Hundreds of properties in the Southern Okanagan remain evacuated Tuesday afternoon and more residents have been warned to be ready to leave at a moment’s notice.
The Keremeos Creek wildfire, burning near Penticton, B.C., has grown to more than 27 square kilometres since it was spotted a few days ago.
Erick Thompson, information officer with the Regional District of Okanagan-Similkameen Emergency Operations Centre said as of 2 p.m. there are 324 properties under evacuation order and 438 under evacuation alert.
Thompson provided a breakdown saying, in Electoral Area G, there are 24 properties under evacuation order and 197 properties under evacuation alert.
In Electoral Area I there are 300 properties under evacuation order and 241 under evacuation alert.
One property in the Lower Similkameen Indian Band is also under evacuation order.
Thompson said structural protection support is in place at that location.
Areas under evacuation alert will continue to receive garbage collection at this time, he confirmed.
Thompson wanted to remind everyone who has been forced to leave their homes that temporary access permits will not be granted unless it is an emergency situation, such as leaving animals or pets behind but individuals will have to contact the RDOS in order to gain permission.
Residents can also contact the Animal Lifeline Emergency Response Team (ALERT) at 250-809-7152.
Due to this volatile wildfire, Hedley Nickel Plate Road is closed in both directions. There is no detour available with the next update to be provided on Aug. 4.
Highway 3A is also closed due to the wildfire between Keremeos and the Highway 97 junction.
Crews are dealing with “extremely steep terrain” when fighting the Keremeos Creek fire, Bryan Zandberg, information officer for the BC Wildfire Service, said Tuesday afternoon during a briefing.
On Tuesday, the fire has not increased further and cooler temperatures are helping, Zandberg said.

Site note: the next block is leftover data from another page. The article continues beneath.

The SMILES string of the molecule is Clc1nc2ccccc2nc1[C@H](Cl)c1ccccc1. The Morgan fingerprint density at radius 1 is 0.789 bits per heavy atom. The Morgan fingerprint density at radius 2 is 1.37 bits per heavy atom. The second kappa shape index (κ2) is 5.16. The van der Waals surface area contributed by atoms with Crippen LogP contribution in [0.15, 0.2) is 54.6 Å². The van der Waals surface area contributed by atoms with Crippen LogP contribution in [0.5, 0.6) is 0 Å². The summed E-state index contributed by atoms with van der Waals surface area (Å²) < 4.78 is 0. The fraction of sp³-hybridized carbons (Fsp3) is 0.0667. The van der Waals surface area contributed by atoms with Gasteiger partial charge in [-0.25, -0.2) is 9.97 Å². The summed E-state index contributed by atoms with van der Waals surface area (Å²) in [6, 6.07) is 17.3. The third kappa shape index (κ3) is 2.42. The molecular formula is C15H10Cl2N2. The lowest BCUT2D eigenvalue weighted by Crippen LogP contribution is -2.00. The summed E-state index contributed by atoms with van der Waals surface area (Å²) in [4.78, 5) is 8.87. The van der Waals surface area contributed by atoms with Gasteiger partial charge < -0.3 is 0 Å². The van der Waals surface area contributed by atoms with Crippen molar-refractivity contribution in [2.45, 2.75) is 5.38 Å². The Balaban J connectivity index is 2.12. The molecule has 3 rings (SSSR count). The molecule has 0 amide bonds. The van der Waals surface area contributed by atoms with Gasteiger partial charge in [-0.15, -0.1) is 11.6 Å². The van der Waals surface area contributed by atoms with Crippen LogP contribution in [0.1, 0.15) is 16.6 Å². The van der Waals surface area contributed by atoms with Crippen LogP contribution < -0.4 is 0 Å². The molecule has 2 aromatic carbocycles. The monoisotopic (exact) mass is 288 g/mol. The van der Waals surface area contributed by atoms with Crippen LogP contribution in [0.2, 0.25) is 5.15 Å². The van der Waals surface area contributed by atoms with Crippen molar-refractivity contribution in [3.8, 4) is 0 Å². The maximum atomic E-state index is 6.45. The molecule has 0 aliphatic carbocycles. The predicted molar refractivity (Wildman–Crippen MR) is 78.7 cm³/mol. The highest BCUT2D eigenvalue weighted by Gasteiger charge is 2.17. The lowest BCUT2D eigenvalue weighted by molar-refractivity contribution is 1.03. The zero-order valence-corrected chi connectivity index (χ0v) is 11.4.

He said they have seen some “spicy behaviour” such as the movement that forced the closure of Highway 3A but crews have continued to set up protection areas Tuesday, which will help slow and stop the spread of the wildfire.
No more structures have been lost aside from the one shed that has already been confirmed, Zandberg added.
“We have very, very active operations with this fire,” Zandberg said. “We’re really shifting to be more aggressive on it now that we’ve got the people and we’ve got the equipment and we’ve got the right temperatures and the right weather.”
He said there are eight helicopters bucketing water, and some fire retardant was dropped along ridgelines on Monday.
There are also 229 firefighters battling the blaze as of Tuesday morning.
Crews stationed at Apex Mountain Resort are also helping to keep the Keremeos Creek wildfire at bay.
Molly Raine fire prevention officer with Apex Volunteer Fire Rescue, said Tuesday they can see the smoke columns of the fire from the village.
She said the resort has set up its snow-making guns at the lower part of the resort to hopefully stop the fire from spreading that way. They can also be used on the buildings to help keep them cool and damp, if necessary.
There are now four wildfires of note burning in the Kamloops Fire Centre.
These are fires that are highly visible or which pose a potential threat to public safety.
Aside from the Keremeos Creek wildfire, the Maria Creek wildfire is burning six kilometres northeast of Pavilion, northwest of Bonaparte, and is an estimated 800 hectares in size.
The BC Wildfire Service said conditions were hot and dry Monday and fire activity increased midday. The fire grew to the northeast in the afternoon and is burning in a densely forested area.
This means smoke will be highly visible from Clinton, Cache Creek, Highway 97 and surrounding areas.
The fire continues to be active Tuesday.
Meanwhile, the Nohomin Creek fire, burning approximately 1.7 kilometres northwest of Lytton, on the west side of the Fraser River, is now 3,162 hectares in size.
An evacuation alert remains in effect for this fire.
The BC Wildfire Service said Tuesday there has not been a significant increase in fire activity.
There continues to be growth in high elevation areas, north of the Stein River, and west into the Stein Valley upslope of the Stein River. In this area, the fire is burning on steep cliffs and rocky terrain where fuels are sparse and growth is driven by wind and rolling debris.
The Watching Creek wildfire, burning approximately 16 kilometres northwest of Kamloops is an estimated 195 hectares in size.
An evacuation alert is in effect and the fire is currently classified as out of control.
It was discovered on July 29 but on Monday, a combination of high temperatures, steep terrain and increased wind activity created more intense fire behaviour, the BC Wildfire Service said. Crews on the ground required evacuation by helicopter to leave the wildfire area.
While the Keremeos Creek wildfire is the most concerning at this time, the biggest fire currently burning in B.C. is located near the Yukon border. Around 54 kilometres southwest of Watson Lake, and located just north of Blue River in rugged terrain, the fire is sized at 11,067 hectares.
It was discovered on July 2, and is now considered being held.
There are 56 wildfires larger than 0.01 hectares burning in B.C. with the total number of fires, including spot fires, at 506.